Ron Sledge, director, Affinia Motorsports, Ann Arbor, MI:

Tell us about your company’s involvement in motorsports and the benefits you receive.

At Affinia, we believe our customer, the one that throws the box away, associates very closely with auto racing, especially NASCAR. We have a long history in motorsports. Our Raybestos brand has been involved with auto racing since the early 1950s, and has had an affiliation with NASCAR since the 1980s. This association with such a popular sport helps promote brake safety and product innovation both on and off the racetrack. We work closely with NASCAR teams, like Robert Yates Racing, to test friction formulations and chassis products. These relationships allow us to apply advance friction technologies to everyday stopping and give us a common bond with professional repair technicians.

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Rich White, vice president of marketing & member relations, AAIA, and executive director of the Car Care Council, Bethesda, MD:

Over the past year, the Car Care Council was able work with NASCAR to help communicate the “Be Car Care Aware Message.” Has this been successful?

Partnering with NASCAR Performance has been an extremely successful marketing strategy for the Car Care Council and its “Be Car Care Aware” consumer education campaign. Car care information is driven to the consumer from two platforms: pushed via the print and broadcast media and pulled through the repair shop and parts store. The NASCAR fan base offers a ready-made audience of active and enthusiastic car owners, technicians, parts counterpersons and shop and store owners/managers. On the flip side, NASCAR has been supportive of the industry’s consumer outreach campaign from the very beginning through millions of dollars of its valuable media properties, space and time to complement its aftermarket licensees cross marketing efforts to better educate consumers about proper vehicle maintenance and care. Leveraging the disciplines, excitement and popularity of racing to drive home the safety, performance and dependability implications of vehicle maintenance is a natural.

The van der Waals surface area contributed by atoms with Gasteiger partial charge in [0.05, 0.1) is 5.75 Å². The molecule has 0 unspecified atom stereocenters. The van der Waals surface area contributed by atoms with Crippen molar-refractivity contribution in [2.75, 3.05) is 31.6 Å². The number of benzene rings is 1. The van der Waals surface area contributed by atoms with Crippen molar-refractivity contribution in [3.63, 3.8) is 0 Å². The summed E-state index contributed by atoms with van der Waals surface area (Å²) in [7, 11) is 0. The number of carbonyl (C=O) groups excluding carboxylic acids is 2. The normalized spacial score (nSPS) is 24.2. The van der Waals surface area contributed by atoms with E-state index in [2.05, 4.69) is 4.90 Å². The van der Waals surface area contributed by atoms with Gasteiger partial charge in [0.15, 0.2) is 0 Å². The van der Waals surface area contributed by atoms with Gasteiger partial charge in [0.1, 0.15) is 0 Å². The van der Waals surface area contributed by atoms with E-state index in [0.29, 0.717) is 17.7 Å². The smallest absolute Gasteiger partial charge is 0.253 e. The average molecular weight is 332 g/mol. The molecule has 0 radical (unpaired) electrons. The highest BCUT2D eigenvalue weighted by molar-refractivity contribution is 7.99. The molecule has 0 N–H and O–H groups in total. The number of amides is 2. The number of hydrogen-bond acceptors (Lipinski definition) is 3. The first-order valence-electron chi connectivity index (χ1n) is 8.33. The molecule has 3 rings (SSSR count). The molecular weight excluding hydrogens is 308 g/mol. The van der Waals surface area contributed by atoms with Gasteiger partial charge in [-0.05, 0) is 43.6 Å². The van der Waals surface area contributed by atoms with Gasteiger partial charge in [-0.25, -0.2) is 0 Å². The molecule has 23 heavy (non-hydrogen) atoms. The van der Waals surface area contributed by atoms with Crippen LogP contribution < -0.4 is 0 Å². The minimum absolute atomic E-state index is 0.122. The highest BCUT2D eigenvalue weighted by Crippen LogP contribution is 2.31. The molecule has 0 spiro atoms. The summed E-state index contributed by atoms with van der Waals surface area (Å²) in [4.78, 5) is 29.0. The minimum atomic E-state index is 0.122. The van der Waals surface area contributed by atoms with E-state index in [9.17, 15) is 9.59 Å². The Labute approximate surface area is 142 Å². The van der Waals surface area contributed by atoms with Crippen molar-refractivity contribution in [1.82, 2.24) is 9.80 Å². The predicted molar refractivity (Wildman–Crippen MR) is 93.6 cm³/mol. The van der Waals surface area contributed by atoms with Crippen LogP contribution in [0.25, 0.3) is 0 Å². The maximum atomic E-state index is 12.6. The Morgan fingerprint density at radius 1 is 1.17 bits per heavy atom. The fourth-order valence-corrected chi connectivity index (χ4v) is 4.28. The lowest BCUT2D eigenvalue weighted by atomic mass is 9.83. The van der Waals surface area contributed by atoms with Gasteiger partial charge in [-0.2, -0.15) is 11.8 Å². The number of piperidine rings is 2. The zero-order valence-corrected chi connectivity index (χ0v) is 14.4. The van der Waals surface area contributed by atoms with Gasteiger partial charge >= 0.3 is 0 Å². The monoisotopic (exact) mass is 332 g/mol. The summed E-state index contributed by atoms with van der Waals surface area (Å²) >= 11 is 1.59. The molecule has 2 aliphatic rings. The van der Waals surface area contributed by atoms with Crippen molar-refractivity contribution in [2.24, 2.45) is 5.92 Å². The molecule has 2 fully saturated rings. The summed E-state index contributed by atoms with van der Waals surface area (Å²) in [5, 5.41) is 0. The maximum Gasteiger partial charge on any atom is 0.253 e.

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Summary by Amy Antenora, managing editor:

The proof is in the pudding, as they say.

The statistics we’ve uncovered only help to support the glowing reports above. Just last week, Indy Racing League reported its series season finale saw increased ratings of 293 percent, compared to 2004, according to Nielsen Media Research. Its season-long ratings on ESPN also went up by 33 percent.

Seventy-five million Americans follow NASCAR today, making it second only to the NFL for top-rated sports on network television. With such massive viewership, it didn’t take long for U.S. businesses to catch on. According to NASCAR, more Fortune 500 companies participate in NASCAR than any other sport, with more than $2.1 billion in licensed product sales in 2003.

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The racetracks themselves are also working to promote themselves as a viable business option, offering corporate hospitality opportunities, glamorously dubbed ‘motorsports entertainment.’ In September, the Indianapolis Motor Speedway held its second Corporate Entertainment Open House, showcasing the opportunities available at all sorts of budgetary levels for businesses to entertain guests on practice days, qualifying days and race days.

Aside from all the obvious reasons that make racing partnerships so popular for businesses today, there is another unstated benefit that you may not have considered — the ‘cool factor.’ With the improved reputation and diversification of motorsports, this industry is now reaping the benefits. As racing sheds its former male-dominated and outdated image, the aftermarket’s image takes on a new shine as well. This in turn could lead to another door opening if we would only walk through it: The chance to recruit more young, talented professionals, from technicians and engine builders to engineers and marketing executives, into this industry by utilizing the newfound ‘hipness’ of motorsports.